Sunday, April 26, 2009
Ami Yoshida/Toshimaru Nakamura - Soba to Bara (Erstwhile)
From the opening, plosive pop, you know you're in for something special. Free, extreme vocalizing isn't the easiest thing on my ears; I often have much trouble getting past--not that I should, necessarily--the overt psychological aspects of it, or at least being able to balance those against their purely sonic value. With Ami's work, especially when, as here, she dwells mostly in what may be thought of as "strangulated" mode, it's tough not to picture her in some difficult-to-watch state of...seizure? But getting to the point of being able to mentally flip-flop those conditions, as I was eventually able to do here, allows one to experience an unusually powerful and, yes, emotional event. Not to relegate Toshi to the background. One almost necessarily foregrounds the human voice but Toshi is nothing short of amazing here, generally residing in the harsher, sunspotty reaches of his nimb, but varying the texture and pacing of his contributions with extraordinary touch and ear. The things that emerge from him at right about the 1/2 hour mark are just absurdly inventive.
A single track, ideally heard when played quite loud (the departing spouses and neighbors will be worth it) so the richness of detail emerges, and rich it is, like a split stone. Rough throughout, elements spaced irregularly but, in retrospect, with precision and an enormous range of colors. Rather surprisingly, the two recorded separately so that "Soba to Bara" is an after-the-fact construction; I daresay one would never have known--the balance is perfect all the way through. In fact, I even sense something of a growing cohesion as the work progresses; the last several minutes strike me as particularly exquisite.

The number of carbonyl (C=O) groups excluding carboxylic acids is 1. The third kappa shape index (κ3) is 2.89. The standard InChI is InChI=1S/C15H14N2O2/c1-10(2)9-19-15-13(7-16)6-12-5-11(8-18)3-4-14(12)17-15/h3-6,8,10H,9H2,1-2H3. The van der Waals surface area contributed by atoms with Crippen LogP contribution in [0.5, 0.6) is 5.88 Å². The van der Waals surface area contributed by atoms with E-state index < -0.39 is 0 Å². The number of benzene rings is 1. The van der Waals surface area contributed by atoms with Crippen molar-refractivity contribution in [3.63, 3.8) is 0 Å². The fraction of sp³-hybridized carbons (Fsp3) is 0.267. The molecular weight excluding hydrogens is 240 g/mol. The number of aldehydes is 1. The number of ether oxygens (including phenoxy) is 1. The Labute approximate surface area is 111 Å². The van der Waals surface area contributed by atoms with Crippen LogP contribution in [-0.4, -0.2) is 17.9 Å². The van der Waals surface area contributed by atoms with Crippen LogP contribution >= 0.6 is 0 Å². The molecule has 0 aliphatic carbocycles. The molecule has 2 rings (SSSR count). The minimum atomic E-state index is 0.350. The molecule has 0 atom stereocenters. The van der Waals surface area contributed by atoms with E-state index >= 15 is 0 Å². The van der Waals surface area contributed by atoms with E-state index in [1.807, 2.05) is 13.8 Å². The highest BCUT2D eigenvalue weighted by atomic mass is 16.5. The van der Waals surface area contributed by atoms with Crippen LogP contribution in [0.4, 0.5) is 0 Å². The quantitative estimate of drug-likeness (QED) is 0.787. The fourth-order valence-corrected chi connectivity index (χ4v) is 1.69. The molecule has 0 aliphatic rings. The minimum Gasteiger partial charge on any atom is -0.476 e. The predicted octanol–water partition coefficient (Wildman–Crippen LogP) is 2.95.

Not sure there's anything out there quite like this, with that kind of brutal/delicate balance. Great, uncompromising recording.
Christof Kurzmann/Burkhard Stangl - Neuschnee (Erstpop)
Could we get much further from the above release? The three main tracks (Cuts one and four are kinda throwaway) attenuate song forms in a loving and obsessive manner. They go down easily, yes (this is Erstpop, after all), but like a highly carbonated beverage, with much to tickle the auditory canals, each static burst paired offset with a mellow throb, each clarinet squeal twinned with gorgeously strummed guitar. The duo uses several pop or folk pieces as touchstones, Phil Ochs to Neil Diamond, in every case paying deep and sincere respect while pulling and stretching the constituent elements into unique shapes, magnifying tiny textures or melodic kernels, always somehow maintaining the song form. Stangl has a number of stunning moments on guitar and Kurzmann's voice, for me, works far better than I've heard before. The music on the long cuts is strong and enjoyable throughout but achieves something like transcendence at the end of the last track when that eai classic "Song Sung Blue" has its dulcet genes grafted into a scratchy vinyl recording by the Austrian singer/yodeliste Maly Nagl. Why it works, I've no idea, but it's brilliant.
The sweet lemon sorbet to the bitter, powerful noodles and soup.